The SEC's mild treatment of Schuler in 1991 raises yet another issue: Did the SEC know in 1991 that Schuler was Huminik? After all, the 1976 injunction barred the kind of conduct dealt with in the 1991 suit--alleged violations of Sections 10(b) and 17(a) of the Securities Exchange Act of 1934, which contain broad prohibitions against securities fraud. One explanation might be that the SEC felt so much time had passed that it would not pursue a criminal contempt action against Schuler. Stephen J. Crimmins, an attorney in the SEC's enforcement division, says he can't comment on the Huminik/Schuler matter because it may be the subject of an investigation. However, Crimmins says that normally a person suspected of contempt of a previous order is brought up on that charge immediately, without the interim step of a second consent decree--even if a second company is involved.
If the SEC didn't know that the Eleanor Schuler of 1991 was the John Huminik of 1976--and the Amex surely didn't know--there was one possible explanation. The central registry of the National Association of Securities Dealers, the electronic bible of securities regulators nationwide, has John Huminik on its data base. And Eleanor Schuler, too. But they are listed as two separate people, with one "incident" to his name and one to hers. A NASD spokesman notes that more detailed information, such as social security numbers, is only maintained for NASD members--not corporate officers who fall afoul of the SEC.
So the SEC couldn't have found out anything by checking with the NASD. And as for the Amex--well, it never even tried. According to a study of the ECM last May by the General Accounting Office, the investigative arm of Congress, the ECM tightened its screening procedures in the spring and summer of 1992, and that included checking computer databases such as the NASD's. But even so, the GAO observed, the Amex continues to allow companies on the ECM even if they have no earnings or revenues or are losing money when "the companies were judged capable of improving their finances in the future."
With marginal companies still permitted on the ECM, it's far from clear if the Amex has learned the lessons of Printron and the other troubled companies that found their way on to the ECM. In an interview, the ECM's executive director for the past year, Mark Klein, said that he is "trying to position the ECM as a superior alternative to the NASDAQ small-cap marketplace." The main obstacle, he believes, is one of PR. There has been, he feels, too much "bad press." His "mission," he says, is one of marketing--to correct misconceptions about the ECM and "disseminate the facts to the target market," the small companies targeted by the Amex and the NASDAQ in the hunt for listings. Klein claims statistics show that companies that move to ECM from NASDAQ get dramatically narrower spreads between bid and ask prices.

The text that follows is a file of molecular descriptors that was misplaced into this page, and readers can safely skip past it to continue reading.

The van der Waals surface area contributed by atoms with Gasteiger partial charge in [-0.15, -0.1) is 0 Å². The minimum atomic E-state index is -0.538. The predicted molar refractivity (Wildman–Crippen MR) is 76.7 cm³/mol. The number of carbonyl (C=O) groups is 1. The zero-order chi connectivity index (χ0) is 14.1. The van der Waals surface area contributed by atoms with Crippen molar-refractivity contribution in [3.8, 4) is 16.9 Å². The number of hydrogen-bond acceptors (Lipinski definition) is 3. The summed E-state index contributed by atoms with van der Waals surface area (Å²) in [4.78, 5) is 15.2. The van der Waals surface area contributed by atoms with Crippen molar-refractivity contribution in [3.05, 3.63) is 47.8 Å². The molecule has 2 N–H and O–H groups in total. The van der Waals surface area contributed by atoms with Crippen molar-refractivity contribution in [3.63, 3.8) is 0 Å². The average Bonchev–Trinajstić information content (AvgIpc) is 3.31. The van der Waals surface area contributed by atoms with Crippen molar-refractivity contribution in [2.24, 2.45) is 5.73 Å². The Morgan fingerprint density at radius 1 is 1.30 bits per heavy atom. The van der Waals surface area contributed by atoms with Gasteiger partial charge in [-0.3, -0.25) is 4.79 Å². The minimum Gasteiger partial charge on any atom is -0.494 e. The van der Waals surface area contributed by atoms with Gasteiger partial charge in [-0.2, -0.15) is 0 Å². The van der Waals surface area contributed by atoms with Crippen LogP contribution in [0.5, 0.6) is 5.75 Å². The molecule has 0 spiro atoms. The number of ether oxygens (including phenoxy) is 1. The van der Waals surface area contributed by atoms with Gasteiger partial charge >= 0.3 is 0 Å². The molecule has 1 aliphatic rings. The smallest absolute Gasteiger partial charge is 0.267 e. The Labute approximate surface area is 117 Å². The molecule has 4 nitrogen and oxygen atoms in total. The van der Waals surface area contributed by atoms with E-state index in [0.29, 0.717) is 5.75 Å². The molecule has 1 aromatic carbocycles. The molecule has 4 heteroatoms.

DOUBLE-DIGIT DECLINES. But as for performance, ECM statistics are far less glowing. In fact, they stink. The Amex' own figures show that 40 of the 60 ECM companies that have listed to date--one as recently as last June--have declined through last July 1. And although there were a few isolated winners, the losers were largely awful, with 38 sustaining double-digit declines in a generally up market. Moreover, the data were skewed in Amex' favor because the list does not include companies that have stopped trading.
The Amex no longer advertises the ECM as the champagne of small-cap markets, and its screening panel is no longer called "blue ribbon." But the Printron disaster and the miserable performance of the other ECM companies make it plain that the Amex hasn't gone far enough. By allowing on to the ECM a host of clearly marginal companies, the Amex is alienating its ultimate "target market"--the Frank Barneses of the world. Small time, retail investors have long sustained small-cap stocks. Some of them have made the mistake of believing that the ECM was a conglomeration of the best companies in the country. Clearly that was a tall order. But if the ECM companies can't be among the best in America, is it too much to ask that they not be among the worst?THE CLASS OF '92: MOST ARE FLUNKING
Share price Percent
Company 3/18/92 8/30/94 change
ADVANCED PHOTONIX 8.125 2.188 -73.1%
ALTA ENERGY* 6.750 Not trading
AMERICAN PACIFIC MINT 3.750 1.938 -48.3
AUDRE RECOGNITION SYSTEMS 4.875 0.938 -80.8
CANCER TREATMENT HOLDINGS 5.000 2.250 -55.0
COLONIAL DATA TECHNOLOGIES 1.875 4.750 153.3
DIGITRAN SYSTEMS* 3.063 Not trading
EPIGEN 3.250 0.500 -84.6
INTERTEL COMMUNICATIONS 9.375 13.125 40.0
ION LASER TECHNOLOGY 2.969 0.938 -68.4
MEDIA LOGIC 3.380 1.875 -44.5
MEDPHONE 1.750 0.020 -98.9
NORTH COAST ENERGY 2.391 1.250 -47.7
NORTHERN INSTRUMENTS** 2.875 2.938 2.1
OCEAN OPTIQUE DISTRIBUTORS 6.359 3.688 -42.0
PNF INDUSTRIES* 9.250 Not trading
PRINTRON 14.000 0.219 -98.4
TECHNOLOGIES 4.313 2.625 -39.1
RANDERS GROUP 1.782 0.688 -61.4
THREE-FIVE SYSTEMS 2.375 39.000 1542.1
TOP SOURCE 3.907 6.500 66.4
TOPOX* 5.375 Not trading
UNIQUE MOBILITY 2.130 6.125 187.6
RUSSELL 2000 23.0%
*No longer trading **Began trading 3/27/92
DATA: AMERICAN STOCK EXCHANGE, BUSINESS WEEK
Gary Weiss in New York, with Michael Schroeder in Washington